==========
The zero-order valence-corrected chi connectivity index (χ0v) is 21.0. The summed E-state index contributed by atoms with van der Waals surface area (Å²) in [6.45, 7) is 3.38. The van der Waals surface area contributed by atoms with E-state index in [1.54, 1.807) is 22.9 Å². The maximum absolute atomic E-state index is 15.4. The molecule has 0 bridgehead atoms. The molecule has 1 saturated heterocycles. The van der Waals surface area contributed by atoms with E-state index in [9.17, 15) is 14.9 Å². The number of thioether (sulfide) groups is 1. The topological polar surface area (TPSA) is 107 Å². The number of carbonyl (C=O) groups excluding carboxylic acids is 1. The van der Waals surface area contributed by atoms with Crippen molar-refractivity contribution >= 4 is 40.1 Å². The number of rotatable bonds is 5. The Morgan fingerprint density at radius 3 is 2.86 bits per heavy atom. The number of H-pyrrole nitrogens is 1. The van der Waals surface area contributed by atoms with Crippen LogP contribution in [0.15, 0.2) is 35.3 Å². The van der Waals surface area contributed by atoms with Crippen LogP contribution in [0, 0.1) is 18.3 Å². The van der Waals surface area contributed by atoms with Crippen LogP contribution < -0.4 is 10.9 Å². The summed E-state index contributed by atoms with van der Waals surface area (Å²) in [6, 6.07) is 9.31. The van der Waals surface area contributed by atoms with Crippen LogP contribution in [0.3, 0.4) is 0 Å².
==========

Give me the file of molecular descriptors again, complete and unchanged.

The zero-order valence-corrected chi connectivity index (χ0v) is 21.0. The summed E-state index contributed by atoms with van der Waals surface area (Å²) in [6.45, 7) is 3.38. The van der Waals surface area contributed by atoms with E-state index in [1.54, 1.807) is 22.9 Å². The maximum absolute atomic E-state index is 15.4. The molecule has 0 bridgehead atoms. The molecule has 1 saturated heterocycles. The van der Waals surface area contributed by atoms with E-state index in [9.17, 15) is 14.9 Å². The number of thioether (sulfide) groups is 1. The topological polar surface area (TPSA) is 107 Å². The number of carbonyl (C=O) groups excluding carboxylic acids is 1. The van der Waals surface area contributed by atoms with Crippen molar-refractivity contribution >= 4 is 40.1 Å². The number of rotatable bonds is 5. The Morgan fingerprint density at radius 3 is 2.86 bits per heavy atom. The number of H-pyrrole nitrogens is 1. The van der Waals surface area contributed by atoms with Crippen LogP contribution in [0.15, 0.2) is 35.3 Å². The van der Waals surface area contributed by atoms with Crippen LogP contribution in [0, 0.1) is 18.3 Å². The van der Waals surface area contributed by atoms with Crippen LogP contribution < -0.4 is 10.9 Å². The summed E-state index contributed by atoms with van der Waals surface area (Å²) in [6, 6.07) is 9.31. The van der Waals surface area contributed by atoms with Crippen LogP contribution in [0.3, 0.4) is 0 Å².